Luxor houses several important valleys of the VIPs before and during the antiquities. It's less than an hour flight or several hours via train from Cairo. This is a must visit in Egypt and recommended if you're inclined to know about pharaonic history.
The Avenue of the Sphinxes which connects Karnak and Luxor Temple. They're trying to recover this whole stretch but only the side near the Luxor Temple has been recovered...for now.
the staff was also creative in making the bed. Be surprised when suddenly there's a scarecrow on your bed wearing your shirt and eyeglasses.
The hotel also offers affordable tour around Luxor. HT couple did their homework so we again said...La Shukran.
Valley of the Kings from the rooftop
Luxor Temple taken from the top
The following day, we decided to hit the west bank. We were at the Valley of the Kings before 8 in the morning. We don't have any photos of the place as cameras are not allowed. Once you're inside the building, there is a wooden panel where there is a list of the tombs that are open. The normal ticket allows you to go to 3 tombs. So i suggest to plan ahead which of these tombs appeal to you. There's also a computer available to look online about the details of the opened tombs (during our time, there were 10). Oh, there's somebody hanging around in the building and was gladly to help you browse the computer. We grumped at him that we know how to use a computer. Sorry, but after more than week, we tend to be suspicious and just ignore as much as possible.
King Tutankhamun's tomb is the most famous in pharaonic history. He was not famous during his time but after discovering his tomb which was intact and full of wealth, it made history. His tomb is not included in the regular ticket and you have to pay extra to see it (more expensive than the normal ticket of 3 tombs). Most of the wealth is now in Egyptian Museum in Cairo. We didn't go in as we followed Lonely Planet's advice that it's not as impressive as its famosity.
Each tombs has its own guard. But don't look for a security guard uniform. Be careful as well as these guards, started pointing to you stuffs in the tomb (pretending to be tour guides), gives you a fan or a flashlight...all these are not free. Kindly say no several times, and they'll leave you to enjoy appreciating the tombs freely.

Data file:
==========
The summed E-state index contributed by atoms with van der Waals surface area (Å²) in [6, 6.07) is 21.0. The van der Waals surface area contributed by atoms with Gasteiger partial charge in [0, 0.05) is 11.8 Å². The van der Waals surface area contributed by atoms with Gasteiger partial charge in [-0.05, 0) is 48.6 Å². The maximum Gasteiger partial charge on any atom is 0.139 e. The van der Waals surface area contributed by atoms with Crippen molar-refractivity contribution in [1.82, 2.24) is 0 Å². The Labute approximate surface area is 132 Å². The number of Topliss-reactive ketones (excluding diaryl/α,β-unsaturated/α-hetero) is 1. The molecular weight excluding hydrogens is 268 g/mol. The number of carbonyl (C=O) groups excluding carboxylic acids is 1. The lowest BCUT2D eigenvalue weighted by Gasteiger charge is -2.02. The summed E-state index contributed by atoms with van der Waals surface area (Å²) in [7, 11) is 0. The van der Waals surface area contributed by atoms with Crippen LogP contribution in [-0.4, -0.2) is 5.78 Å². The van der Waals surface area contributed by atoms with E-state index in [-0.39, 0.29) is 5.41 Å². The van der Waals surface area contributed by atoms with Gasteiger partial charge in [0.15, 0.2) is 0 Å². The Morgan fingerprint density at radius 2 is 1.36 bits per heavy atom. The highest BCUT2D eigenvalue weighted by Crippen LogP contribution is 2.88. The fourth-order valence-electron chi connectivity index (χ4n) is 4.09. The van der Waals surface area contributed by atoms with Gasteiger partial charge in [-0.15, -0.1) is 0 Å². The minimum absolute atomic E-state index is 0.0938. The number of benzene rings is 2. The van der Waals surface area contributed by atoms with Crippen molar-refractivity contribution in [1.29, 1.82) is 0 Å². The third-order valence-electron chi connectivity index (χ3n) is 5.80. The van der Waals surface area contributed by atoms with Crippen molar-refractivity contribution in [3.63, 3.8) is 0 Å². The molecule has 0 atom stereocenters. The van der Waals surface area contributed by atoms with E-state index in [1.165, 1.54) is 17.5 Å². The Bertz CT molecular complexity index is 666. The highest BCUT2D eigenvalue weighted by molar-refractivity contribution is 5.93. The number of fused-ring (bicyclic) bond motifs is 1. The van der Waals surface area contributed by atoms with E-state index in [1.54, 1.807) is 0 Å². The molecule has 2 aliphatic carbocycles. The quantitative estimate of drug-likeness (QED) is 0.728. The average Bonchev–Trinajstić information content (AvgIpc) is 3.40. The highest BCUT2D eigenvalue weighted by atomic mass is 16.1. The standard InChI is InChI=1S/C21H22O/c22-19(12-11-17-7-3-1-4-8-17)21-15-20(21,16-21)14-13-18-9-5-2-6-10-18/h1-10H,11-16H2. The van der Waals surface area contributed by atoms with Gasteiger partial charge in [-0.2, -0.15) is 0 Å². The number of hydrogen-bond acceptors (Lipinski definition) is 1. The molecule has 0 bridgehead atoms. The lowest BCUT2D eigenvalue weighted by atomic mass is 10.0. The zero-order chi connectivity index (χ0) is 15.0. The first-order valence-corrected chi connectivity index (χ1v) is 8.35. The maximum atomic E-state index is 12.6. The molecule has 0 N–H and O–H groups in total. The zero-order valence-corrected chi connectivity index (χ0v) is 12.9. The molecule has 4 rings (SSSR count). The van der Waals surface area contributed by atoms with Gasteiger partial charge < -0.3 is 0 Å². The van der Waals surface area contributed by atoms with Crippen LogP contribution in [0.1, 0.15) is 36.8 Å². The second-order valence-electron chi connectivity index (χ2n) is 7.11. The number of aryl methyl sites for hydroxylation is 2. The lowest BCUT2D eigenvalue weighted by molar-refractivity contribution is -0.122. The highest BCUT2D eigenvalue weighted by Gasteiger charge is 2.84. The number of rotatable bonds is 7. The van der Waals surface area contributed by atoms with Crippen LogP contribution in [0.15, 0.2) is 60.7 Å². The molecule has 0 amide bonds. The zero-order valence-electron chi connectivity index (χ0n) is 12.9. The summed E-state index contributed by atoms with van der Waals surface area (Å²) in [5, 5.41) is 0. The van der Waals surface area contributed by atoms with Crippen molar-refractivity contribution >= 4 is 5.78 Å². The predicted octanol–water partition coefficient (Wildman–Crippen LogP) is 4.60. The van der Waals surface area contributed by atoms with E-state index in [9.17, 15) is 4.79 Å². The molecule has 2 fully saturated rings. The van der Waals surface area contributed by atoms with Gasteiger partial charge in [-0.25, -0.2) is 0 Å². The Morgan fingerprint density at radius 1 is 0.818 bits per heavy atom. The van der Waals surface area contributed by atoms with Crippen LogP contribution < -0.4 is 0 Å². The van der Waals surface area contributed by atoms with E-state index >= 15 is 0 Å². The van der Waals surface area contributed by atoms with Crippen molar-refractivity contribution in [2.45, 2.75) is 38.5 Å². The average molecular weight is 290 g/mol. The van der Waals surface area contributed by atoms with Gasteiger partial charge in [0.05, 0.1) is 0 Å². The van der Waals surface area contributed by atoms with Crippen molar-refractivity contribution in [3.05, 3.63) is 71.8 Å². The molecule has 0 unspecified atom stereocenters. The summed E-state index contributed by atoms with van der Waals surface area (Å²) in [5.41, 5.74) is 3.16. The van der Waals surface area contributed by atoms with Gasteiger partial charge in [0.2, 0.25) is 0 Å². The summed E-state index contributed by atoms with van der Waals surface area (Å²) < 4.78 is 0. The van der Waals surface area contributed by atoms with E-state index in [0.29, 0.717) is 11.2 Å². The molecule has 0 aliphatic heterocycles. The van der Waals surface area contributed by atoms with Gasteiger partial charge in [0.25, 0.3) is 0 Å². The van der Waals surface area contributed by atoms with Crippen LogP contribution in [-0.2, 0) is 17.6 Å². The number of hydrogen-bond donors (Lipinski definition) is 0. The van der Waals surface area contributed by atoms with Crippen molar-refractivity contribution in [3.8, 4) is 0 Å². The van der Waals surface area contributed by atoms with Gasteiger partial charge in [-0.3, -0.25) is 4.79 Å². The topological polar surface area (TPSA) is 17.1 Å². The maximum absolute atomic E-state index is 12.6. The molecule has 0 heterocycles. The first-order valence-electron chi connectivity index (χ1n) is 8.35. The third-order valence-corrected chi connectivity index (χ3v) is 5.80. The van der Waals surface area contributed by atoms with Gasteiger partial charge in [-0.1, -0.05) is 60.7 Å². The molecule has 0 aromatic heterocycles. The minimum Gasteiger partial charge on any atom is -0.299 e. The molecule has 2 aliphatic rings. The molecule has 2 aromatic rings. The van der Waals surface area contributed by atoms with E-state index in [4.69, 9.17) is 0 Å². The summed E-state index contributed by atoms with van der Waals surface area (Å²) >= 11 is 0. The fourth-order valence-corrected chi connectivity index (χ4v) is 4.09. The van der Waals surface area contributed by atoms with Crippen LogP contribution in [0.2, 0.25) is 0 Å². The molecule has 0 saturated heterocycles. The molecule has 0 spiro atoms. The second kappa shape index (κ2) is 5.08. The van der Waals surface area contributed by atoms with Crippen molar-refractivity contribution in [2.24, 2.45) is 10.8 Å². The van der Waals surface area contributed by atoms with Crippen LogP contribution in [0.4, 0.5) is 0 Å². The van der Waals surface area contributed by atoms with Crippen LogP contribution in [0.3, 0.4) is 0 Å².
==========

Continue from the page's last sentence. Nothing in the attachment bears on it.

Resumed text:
Also at the west bank, is the Valley of the Queens. Do take short breaks under the waiting shed for a gulp of water or reading your lonely planet or rough guides before entering the tombs.
Hatshepsut is one of the famous female pharaohs. She built several landmarks including this huge complex.
Hathor, the goddess of love can be portrayed as a cow or a female. The head horns is the distinctive symbol.
Am i good enough to be a female pharaoh with my hat?
the only remains of Colossi of Memnon. (stop by and take a few pics - no entrance fee)
not only tourists stop by to check this out, the birds love to stay at its head.
Just on the side, I decided to be in my Indiana Jones outfit in touring the temples. :)
It's not necessary to be serious all the time when appreciating history.
goofed around to lighten up the mood. I'm surrounded by 138 humongous colonnades.
this is how HT hubbie wanted his statues to be
love this papyrus colonnade peaking in one of the rooms of the temple.
you should really looked into every details on the wall
and posed like a model in the ancient ruins
Look above you when you're standing under the colonnades. Look how the colors were maintained after thousands of years ago. That symbol in the middle is an ankh which symbolizes eternal life. During the ancient Egypt, the VIPs spent their lives in building tombs, temples for their after life which they believed is much important than their temporary current lives. There were few cases wherein their tombs were not completely done yet but they have already passed away.
scarab beetle is a protector symbol during the ancient times.
Check out the cartouche, hieroglyphs enclosed by an oval shape. We don't know how to read hieroglyphs but we know that cartouches are very important to pharaohs to protect them before and after their lives. Some have the names of the pharaohs (which i can't find) which helped the archaeologists to determine who built this temple or which pharaohs the tomb belonged to. We made up stories and thought like pharaohs while looking at the cartouches. HT couple's hieroglyphic way of reading involves donald duck and other cartoon figures. :D
This ends HT couple's adventure in Egypt. High five for the DIY trip and for surviving Egypt! (check out the guy with a kid on the left, he approached us as he wanted his kid to have a picture with HT hubbie. It was deja vu as it happened as well in Jogjakarta. HT hubbie almost asked baksheesh for that! :D)